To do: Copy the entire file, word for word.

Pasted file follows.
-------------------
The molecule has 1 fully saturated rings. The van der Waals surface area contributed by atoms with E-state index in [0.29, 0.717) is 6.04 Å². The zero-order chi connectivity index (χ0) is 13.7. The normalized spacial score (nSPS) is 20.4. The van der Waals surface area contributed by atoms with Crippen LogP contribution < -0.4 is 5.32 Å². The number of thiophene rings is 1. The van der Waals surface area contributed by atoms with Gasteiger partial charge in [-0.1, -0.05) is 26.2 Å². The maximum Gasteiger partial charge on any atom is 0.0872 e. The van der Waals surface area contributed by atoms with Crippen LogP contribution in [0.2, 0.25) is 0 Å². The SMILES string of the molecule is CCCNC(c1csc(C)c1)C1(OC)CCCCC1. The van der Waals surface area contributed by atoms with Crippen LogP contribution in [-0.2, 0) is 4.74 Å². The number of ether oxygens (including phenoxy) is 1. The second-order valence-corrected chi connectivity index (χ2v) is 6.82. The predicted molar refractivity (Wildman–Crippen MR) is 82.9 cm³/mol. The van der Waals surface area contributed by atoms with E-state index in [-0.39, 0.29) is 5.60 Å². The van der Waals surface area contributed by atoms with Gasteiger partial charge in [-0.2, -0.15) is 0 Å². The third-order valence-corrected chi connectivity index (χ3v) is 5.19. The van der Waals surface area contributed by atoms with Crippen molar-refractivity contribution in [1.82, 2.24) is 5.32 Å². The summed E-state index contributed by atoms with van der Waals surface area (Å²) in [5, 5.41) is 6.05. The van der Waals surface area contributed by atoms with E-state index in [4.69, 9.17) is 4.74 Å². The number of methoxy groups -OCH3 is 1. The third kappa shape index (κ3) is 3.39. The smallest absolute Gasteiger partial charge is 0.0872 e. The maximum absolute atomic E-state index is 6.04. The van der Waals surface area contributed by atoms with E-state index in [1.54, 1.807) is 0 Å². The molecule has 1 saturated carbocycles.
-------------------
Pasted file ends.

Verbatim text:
The molecule has 1 fully saturated rings. The van der Waals surface area contributed by atoms with E-state index in [0.29, 0.717) is 6.04 Å². The zero-order chi connectivity index (χ0) is 13.7. The normalized spacial score (nSPS) is 20.4. The van der Waals surface area contributed by atoms with Crippen LogP contribution < -0.4 is 5.32 Å². The number of thiophene rings is 1. The van der Waals surface area contributed by atoms with Gasteiger partial charge in [-0.1, -0.05) is 26.2 Å². The maximum Gasteiger partial charge on any atom is 0.0872 e. The van der Waals surface area contributed by atoms with Crippen LogP contribution in [0.2, 0.25) is 0 Å². The SMILES string of the molecule is CCCNC(c1csc(C)c1)C1(OC)CCCCC1. The van der Waals surface area contributed by atoms with Crippen LogP contribution in [-0.2, 0) is 4.74 Å². The number of ether oxygens (including phenoxy) is 1. The second-order valence-corrected chi connectivity index (χ2v) is 6.82. The predicted molar refractivity (Wildman–Crippen MR) is 82.9 cm³/mol. The van der Waals surface area contributed by atoms with E-state index in [-0.39, 0.29) is 5.60 Å². The van der Waals surface area contributed by atoms with Gasteiger partial charge in [-0.2, -0.15) is 0 Å². The third-order valence-corrected chi connectivity index (χ3v) is 5.19. The van der Waals surface area contributed by atoms with Crippen molar-refractivity contribution in [1.82, 2.24) is 5.32 Å². The summed E-state index contributed by atoms with van der Waals surface area (Å²) in [5, 5.41) is 6.05. The van der Waals surface area contributed by atoms with E-state index in [4.69, 9.17) is 4.74 Å². The number of methoxy groups -OCH3 is 1. The third kappa shape index (κ3) is 3.39. The smallest absolute Gasteiger partial charge is 0.0872 e. The maximum absolute atomic E-state index is 6.04. The van der Waals surface area contributed by atoms with E-state index in [1.54, 1.807) is 0 Å². The molecule has 1 saturated carbocycles.